“Opening New Chapters” by Jake Street | July 1, 2020
This past weekend, a dozen choir members and I met to sing music by composer Mark Miller. We gathered in the church, windows open, masks on, and spaced ten feet apart (via carefully placed hula hoops). We sang three of Mark’s many songs written on social justice themes. “Lament” was composed in response to the murder of George Floyd: “my heart is breaking, my fury shaking, my soul is tired, my breath is gone.”
Singing words like “we refuse to let hatred in” and “no matter what people say, you are a child of God” was powerful. It crystallized the conversation I’ve had with our singers for several weeks: what does a choir do when people are taking to the streets demanding an end to racial injustice? What obligation do we have to respond, both today and in the future?
These are questions that I hope will lead to growth, not necessarily answers. There is no perfect way forward in this moment, and it’s particularly difficult to discern what’s next for a community of singers, given that singing is such a dangerous activity in a pandemic. Instead of looking for solutions to today’s unknowns, I’m working to imagine and explore how the choir, and St. Paul’s, can keep leaning into the powerful work we do already.
Saturday’s choir gathering called to mind “Let Justice Roll,” an event hosted here in 2019. Mark himself came to lead the choir and congregation in singing his music. The Race and Social Justice Coalition shared powerful passages from books they had read together, and also shared their experiences of race in America–stories that were by turns inspiring, upsetting, and haunting. It was an evening of extraordinary highs and lows, and it didn’t look like anything we have ever done before or since. When I look back, though, it feels like the best that St. Paul’s can be: it was powerful, challenging, educational, and community-building; it inspired everyone gathered to go out the doors more committed to one another, and to the work of justice for all.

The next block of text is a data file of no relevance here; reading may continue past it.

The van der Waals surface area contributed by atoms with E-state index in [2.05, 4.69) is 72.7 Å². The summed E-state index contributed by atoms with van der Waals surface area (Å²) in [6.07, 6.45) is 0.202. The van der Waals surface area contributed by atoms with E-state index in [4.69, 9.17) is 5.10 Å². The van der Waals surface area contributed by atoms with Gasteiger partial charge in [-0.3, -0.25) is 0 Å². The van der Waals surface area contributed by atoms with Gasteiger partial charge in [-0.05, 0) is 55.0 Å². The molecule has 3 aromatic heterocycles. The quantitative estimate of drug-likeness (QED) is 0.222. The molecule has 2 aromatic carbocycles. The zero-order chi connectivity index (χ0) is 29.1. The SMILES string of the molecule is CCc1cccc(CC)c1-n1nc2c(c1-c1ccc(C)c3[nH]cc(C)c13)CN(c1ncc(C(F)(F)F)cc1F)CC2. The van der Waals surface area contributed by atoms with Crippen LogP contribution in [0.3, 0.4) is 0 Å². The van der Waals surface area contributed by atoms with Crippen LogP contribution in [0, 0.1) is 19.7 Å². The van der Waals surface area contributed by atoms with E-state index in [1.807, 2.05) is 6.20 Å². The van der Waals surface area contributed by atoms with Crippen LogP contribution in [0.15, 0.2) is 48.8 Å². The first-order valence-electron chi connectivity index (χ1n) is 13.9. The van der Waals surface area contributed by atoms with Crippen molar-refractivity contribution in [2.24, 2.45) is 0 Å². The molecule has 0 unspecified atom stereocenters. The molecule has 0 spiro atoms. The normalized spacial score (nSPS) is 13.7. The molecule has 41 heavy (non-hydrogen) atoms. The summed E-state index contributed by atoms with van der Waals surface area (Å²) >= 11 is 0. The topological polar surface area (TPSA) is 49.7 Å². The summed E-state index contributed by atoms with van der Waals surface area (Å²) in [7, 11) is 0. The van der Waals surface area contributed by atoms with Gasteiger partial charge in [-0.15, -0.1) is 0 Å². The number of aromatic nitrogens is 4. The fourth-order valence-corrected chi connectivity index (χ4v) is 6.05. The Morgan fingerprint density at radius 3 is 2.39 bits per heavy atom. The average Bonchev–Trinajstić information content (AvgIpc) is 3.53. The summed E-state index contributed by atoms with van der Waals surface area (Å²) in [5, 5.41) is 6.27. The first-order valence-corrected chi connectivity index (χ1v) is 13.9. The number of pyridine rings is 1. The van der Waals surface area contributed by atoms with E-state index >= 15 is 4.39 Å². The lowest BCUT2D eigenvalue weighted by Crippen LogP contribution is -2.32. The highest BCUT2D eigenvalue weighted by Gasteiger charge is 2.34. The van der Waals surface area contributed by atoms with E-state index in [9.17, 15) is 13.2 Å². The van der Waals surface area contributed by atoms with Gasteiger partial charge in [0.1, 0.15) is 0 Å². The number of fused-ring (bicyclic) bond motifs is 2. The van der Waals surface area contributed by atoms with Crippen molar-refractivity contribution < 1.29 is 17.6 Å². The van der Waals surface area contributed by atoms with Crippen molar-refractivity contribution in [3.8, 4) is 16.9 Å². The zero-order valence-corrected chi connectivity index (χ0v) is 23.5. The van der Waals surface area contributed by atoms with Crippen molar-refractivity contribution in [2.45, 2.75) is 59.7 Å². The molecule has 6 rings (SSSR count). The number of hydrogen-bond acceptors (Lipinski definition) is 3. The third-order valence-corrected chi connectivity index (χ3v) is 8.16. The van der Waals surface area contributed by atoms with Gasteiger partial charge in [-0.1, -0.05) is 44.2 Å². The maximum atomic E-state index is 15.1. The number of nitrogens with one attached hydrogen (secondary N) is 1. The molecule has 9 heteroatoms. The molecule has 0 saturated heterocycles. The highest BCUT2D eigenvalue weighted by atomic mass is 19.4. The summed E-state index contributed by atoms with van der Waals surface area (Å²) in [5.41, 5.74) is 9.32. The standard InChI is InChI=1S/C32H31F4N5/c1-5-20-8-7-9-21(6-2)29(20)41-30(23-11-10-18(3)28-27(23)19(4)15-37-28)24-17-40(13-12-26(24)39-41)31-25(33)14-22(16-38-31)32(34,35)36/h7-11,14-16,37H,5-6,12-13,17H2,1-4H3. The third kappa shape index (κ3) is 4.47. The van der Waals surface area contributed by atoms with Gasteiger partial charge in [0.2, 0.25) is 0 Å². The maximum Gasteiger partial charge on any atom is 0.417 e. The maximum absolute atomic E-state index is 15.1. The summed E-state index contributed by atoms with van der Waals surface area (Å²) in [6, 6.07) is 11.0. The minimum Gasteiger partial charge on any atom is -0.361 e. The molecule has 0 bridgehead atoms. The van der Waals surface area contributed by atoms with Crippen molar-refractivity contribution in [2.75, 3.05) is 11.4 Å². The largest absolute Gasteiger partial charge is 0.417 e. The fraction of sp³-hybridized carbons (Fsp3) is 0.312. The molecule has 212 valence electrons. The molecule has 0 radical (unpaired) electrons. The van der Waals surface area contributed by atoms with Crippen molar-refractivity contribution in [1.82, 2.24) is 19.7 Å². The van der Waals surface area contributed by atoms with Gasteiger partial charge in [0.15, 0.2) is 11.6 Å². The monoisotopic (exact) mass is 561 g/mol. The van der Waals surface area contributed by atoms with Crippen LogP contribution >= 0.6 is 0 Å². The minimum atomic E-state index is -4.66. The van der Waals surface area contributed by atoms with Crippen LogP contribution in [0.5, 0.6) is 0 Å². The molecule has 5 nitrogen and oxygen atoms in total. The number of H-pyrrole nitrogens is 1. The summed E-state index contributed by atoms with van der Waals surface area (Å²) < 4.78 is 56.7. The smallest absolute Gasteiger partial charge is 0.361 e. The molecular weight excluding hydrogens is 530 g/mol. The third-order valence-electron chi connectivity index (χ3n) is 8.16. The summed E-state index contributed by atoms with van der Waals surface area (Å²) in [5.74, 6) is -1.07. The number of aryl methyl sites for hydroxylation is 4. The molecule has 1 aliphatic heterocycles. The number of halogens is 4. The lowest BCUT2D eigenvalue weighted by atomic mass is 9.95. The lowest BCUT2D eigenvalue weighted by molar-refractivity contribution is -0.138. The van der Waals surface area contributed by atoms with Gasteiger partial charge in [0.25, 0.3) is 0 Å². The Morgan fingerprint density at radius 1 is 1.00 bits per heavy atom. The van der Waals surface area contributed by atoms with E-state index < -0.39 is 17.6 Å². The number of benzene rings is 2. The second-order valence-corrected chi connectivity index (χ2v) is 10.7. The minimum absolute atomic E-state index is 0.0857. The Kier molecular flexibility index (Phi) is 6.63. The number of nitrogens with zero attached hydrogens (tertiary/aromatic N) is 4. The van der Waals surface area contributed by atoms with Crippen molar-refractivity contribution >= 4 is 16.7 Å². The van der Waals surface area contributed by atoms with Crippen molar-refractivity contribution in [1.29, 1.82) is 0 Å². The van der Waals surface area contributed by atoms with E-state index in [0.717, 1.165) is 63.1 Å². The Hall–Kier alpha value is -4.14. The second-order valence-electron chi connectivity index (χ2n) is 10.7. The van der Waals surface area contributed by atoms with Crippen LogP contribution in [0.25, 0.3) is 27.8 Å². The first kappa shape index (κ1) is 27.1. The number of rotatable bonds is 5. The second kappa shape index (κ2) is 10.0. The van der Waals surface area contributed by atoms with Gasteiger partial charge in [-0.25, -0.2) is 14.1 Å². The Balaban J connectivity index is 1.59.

I want the music at St. Paul’s to capture that sort of spirit all the time. I’m no perfect vessel for that work; my background and education were overwhelmingly centered on white musical traditions, and I’ve got blind spots and unconscious prejudices galore, like all humans do. I’m up for committing to do more, though: to having tough conversations, exploring those things that I don’t yet know, and confronting my biases when I discover them. As a leader in the church, I also pledge to keep pushing the conversation, to try new things, and to discover where our communal boundaries and blind spots may be.
If the intersection of music and race is a topic you’d like to explore, read the Black Voices Matter pledge. It’s a powerful document that I hope will permanently shift the conversation in the choral music world. It reflects what Mark Miller puts in his online bio: that “music, social justice, and the beloved community are inextricably tied.” It’s a challenging read for me, and it may be for you, too. I heard from one singer, though, who believes it “opens up a whole new chapter” for choral singing. If we’re doing the work right, I believe the days ahead will both challenge us and open new chapters; I am excited to see, and hear, what’s on the next page.